Electronics Engineering Technologist
stmbtwle

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Reply with quote  #6 
Had my coffee. Maybe YOU should. He has them connected to the "power outlet" which is probably the "load" connection (if it has one), but he didn't specify.  He DID say it worked.  From what he has read WHERE? The manual or online?

Whatever the manual says, I'll go along with.

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Solar is like the wind. It may be free, but putting it to work isn't!
Willie, Tampa Bay
Rick H Parker

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Reply with quote  #7 
but he didn't specify

"I have connected the two above to the power outlet on the
solar controller. It works, is this OK to do this way ?"

His statement leaves me no doubt what he connected and to where.

What other output could it be and still work ....


From what he has read WHERE? The manual or online?

Most will tell it that way for simplification, they don't need to educate the end user on the details I listed above ... but that does not mean it is the only way the cat can be skinned.

 

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Rick H Parker
Kansas, USA
Electronics Engineering Technologist
stmbtwle

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Reply with quote  #8 
In most cases you don't have to "educate the end user" but when you work with certain people and a new-to-them technology you have to be very specific or I guarantee they will get it wrong.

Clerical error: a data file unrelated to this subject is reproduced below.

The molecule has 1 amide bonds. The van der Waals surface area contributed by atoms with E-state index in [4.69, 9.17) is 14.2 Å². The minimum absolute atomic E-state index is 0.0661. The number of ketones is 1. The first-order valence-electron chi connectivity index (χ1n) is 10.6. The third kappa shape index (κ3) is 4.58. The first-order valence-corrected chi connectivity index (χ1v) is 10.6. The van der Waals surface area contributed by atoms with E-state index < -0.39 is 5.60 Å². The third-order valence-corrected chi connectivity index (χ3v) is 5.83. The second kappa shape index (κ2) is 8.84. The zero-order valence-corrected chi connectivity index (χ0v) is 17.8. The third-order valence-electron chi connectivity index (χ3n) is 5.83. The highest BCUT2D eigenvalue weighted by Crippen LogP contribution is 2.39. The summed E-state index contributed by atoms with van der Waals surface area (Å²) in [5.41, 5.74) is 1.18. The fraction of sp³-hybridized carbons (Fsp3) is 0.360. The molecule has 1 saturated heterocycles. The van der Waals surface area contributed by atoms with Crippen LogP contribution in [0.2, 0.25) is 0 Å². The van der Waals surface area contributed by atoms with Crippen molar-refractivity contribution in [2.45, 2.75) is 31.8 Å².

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Solar is like the wind. It may be free, but putting it to work isn't!
Willie, Tampa Bay
Rick H Parker

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Reply with quote  #9 
In most cases you don't have to "educate the end user"

They need to be educated on the product to some extent, that is what the manual is for.
The ones that toss the stinking manual are the ones that get into the most trouble.

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Rick H Parker
Kansas, USA
Electronics Engineering Technologist
stmbtwle

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Reply with quote  #10 
Have to agree there! Sometimes though there isn't a manual, or it's written in Chinglish and none too easy to decipher.

As to "What other output could it be and still work..." ,  Most small controllers have six connections.  2 for the solar panel, 2 for the battery, and two for the load.  EITHER of the second two pairs will work for the load, as long as the battery is connected to the battery connections as well.  And then there is of course the battery itself.  So there are three possibilities all of which will work.  Only the "load" connections have an LVD and sometimes a timer (useful for lights).  

Some small controllers only have 4 connections, 2 for the panel and two for the battery.  The load would have to be connected to the battery.

I have never seen a connection labeled "power" on a charge controller, though anything is possible.  It could be confusing which might be the issue.

scc2.JPG    
sg.JPG
 So much for educating the end user, I hope the poor guy hasn't drowned in TMI!


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Solar is like the wind. It may be free, but putting it to work isn't!
Willie, Tampa Bay